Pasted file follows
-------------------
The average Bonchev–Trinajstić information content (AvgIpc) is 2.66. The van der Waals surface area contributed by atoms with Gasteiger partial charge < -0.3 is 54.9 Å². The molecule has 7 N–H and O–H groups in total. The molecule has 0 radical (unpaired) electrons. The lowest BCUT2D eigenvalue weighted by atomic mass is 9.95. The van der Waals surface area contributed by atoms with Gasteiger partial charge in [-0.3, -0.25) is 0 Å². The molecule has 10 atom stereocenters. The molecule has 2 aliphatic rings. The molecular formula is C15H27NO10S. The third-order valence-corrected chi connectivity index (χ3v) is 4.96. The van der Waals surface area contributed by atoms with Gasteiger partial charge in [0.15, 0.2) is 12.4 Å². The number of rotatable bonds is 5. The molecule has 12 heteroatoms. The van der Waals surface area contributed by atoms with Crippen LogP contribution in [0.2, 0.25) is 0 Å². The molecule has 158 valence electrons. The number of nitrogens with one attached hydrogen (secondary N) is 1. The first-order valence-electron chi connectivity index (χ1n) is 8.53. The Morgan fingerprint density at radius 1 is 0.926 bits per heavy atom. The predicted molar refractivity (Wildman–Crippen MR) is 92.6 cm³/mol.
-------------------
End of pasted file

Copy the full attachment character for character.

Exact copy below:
The average Bonchev–Trinajstić information content (AvgIpc) is 2.66. The van der Waals surface area contributed by atoms with Gasteiger partial charge < -0.3 is 54.9 Å². The molecule has 7 N–H and O–H groups in total. The molecule has 0 radical (unpaired) electrons. The lowest BCUT2D eigenvalue weighted by atomic mass is 9.95. The van der Waals surface area contributed by atoms with Gasteiger partial charge in [-0.3, -0.25) is 0 Å². The molecule has 10 atom stereocenters. The molecule has 2 aliphatic rings. The molecular formula is C15H27NO10S. The third-order valence-corrected chi connectivity index (χ3v) is 4.96. The van der Waals surface area contributed by atoms with Gasteiger partial charge in [0.15, 0.2) is 12.4 Å². The number of rotatable bonds is 5. The molecule has 12 heteroatoms. The van der Waals surface area contributed by atoms with Crippen LogP contribution in [0.2, 0.25) is 0 Å². The molecule has 158 valence electrons. The number of nitrogens with one attached hydrogen (secondary N) is 1. The first-order valence-electron chi connectivity index (χ1n) is 8.53. The Morgan fingerprint density at radius 1 is 0.926 bits per heavy atom. The predicted molar refractivity (Wildman–Crippen MR) is 92.6 cm³/mol.